There are many opportunities for volunteering in Argentina, from food banks to villas miserias (shantytowns) to organic farms. Some ask for just your time, or a modest fee – and some charge hundreds of dollars (with likely a low percentage of money going directly to those in need). Before choosing an organization, it’s good to talk to other volunteers about their experiences.
Unless you have a special skill, business, and/or speak Spanish, it’s hard to find paid work in Argentina other than teaching English – or perhaps putting time in at a hostel or expat bar. And it’s good to realize that you’re not likely to get rich doing these things.
Native English speakers usually work out of language institutes. Twenty hours a week of actual teaching is about enough for most people (note you aren’t paid for prep time or travel time, which can add another hour or two for each hour of teaching). Frustrations include dealing with unpleasant institutes, time spent cashing checks at the bank, classes being spread throughout the day and cancelled classes. Institute turnover is high and most people don’t teach for more than a year.
A TEFL certification can certainly help but isn’t mandatory for all jobs (check out www.teflbuenosaires.com). You’ll make more money teaching private students, but it takes time to gain a client base. And you should take into account slow periods, such as December through February, when many locals leave town on summer vacation.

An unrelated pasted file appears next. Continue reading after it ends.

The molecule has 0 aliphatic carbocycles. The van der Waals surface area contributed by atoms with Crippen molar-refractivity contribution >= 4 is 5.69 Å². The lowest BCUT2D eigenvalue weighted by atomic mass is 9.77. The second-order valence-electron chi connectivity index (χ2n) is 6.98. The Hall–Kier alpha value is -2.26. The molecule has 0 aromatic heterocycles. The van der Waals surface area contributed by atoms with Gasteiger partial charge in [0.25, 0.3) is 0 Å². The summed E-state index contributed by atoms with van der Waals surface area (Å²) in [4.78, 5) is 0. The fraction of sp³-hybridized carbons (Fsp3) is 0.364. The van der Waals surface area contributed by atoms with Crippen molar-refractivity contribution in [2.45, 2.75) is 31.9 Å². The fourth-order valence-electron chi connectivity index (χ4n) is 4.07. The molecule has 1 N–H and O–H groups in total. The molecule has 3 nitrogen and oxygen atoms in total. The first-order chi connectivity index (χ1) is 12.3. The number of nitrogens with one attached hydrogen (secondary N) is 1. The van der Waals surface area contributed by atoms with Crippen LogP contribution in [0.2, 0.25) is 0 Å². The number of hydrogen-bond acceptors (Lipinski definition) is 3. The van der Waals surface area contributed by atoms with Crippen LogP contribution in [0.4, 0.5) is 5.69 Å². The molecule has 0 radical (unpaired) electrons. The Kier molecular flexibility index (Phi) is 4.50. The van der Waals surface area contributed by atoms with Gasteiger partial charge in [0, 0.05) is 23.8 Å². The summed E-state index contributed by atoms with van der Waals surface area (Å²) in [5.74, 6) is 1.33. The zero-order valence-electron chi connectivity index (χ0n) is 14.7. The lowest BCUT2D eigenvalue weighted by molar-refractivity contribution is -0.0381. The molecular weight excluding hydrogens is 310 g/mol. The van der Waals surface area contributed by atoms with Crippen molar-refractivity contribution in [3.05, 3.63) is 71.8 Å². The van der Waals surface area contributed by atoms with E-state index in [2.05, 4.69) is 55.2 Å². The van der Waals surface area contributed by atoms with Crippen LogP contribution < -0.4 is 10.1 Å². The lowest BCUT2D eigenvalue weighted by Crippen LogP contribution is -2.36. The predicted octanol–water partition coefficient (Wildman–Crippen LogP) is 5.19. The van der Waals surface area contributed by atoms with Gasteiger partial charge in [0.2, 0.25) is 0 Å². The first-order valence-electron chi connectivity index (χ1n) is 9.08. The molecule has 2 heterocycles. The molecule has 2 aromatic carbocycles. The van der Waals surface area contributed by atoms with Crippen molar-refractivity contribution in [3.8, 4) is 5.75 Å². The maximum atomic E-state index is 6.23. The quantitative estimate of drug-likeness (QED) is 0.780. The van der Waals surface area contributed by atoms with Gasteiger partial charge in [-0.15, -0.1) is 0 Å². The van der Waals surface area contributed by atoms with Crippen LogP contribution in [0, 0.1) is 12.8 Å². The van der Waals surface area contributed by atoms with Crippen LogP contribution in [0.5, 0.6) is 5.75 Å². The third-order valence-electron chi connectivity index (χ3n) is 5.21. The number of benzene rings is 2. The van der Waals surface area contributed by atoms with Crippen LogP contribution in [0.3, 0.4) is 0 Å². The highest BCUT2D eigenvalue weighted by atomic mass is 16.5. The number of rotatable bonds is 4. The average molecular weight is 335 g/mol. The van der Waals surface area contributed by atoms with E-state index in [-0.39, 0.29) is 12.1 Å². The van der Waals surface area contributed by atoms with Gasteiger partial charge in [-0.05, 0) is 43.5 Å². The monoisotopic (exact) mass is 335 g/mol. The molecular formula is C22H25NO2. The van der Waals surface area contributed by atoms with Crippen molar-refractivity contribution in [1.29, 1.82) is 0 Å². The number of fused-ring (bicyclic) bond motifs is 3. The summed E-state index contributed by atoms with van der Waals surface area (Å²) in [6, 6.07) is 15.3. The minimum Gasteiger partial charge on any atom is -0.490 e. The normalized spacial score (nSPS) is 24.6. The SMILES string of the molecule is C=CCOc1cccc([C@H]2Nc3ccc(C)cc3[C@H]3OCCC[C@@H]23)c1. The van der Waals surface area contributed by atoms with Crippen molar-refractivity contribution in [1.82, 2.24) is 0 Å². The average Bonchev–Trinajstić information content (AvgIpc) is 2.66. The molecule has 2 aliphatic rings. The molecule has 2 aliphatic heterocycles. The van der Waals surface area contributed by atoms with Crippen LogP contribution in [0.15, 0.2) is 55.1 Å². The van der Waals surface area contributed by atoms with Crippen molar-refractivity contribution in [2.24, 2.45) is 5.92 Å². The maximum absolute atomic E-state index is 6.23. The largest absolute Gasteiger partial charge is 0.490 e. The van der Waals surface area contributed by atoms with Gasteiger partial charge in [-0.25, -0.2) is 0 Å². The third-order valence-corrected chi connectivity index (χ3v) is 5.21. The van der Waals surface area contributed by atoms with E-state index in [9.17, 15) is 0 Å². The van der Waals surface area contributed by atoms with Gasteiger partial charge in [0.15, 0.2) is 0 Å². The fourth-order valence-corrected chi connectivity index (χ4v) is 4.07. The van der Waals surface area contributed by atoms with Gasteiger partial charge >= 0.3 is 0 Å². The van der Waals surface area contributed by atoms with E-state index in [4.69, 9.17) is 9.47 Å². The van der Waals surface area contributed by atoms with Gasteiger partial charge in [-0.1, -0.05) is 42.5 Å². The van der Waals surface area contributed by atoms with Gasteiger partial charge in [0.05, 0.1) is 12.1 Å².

To find a job, call up the institutes or visit expat bars and start networking. March is when institutes are ramping up their courses, so it’s the best time to find work. Many teachers work on tourist visas (which is not a big deal), heading over to Uruguay every three months for a new visa or visiting the immigration office for a visa extension.
For general job postings, check out www.landingpadba.com/jobs-and-working-in-argentina, http://buenosaires.en.craigslist.org and www.indeed.com/q-Argentina-jobs.html. You could also try posting on expat website forums, such as www.baexpats.org.
If you’ve ever thought about living and working in Argentina, then why not teach English as a foreign language (TEFL)? It could be the key to funding your travels and experiencing new cultures in a totally new way. You don’t need teaching experience or even the ability to speak the local language – although you might learn it while you’re out there.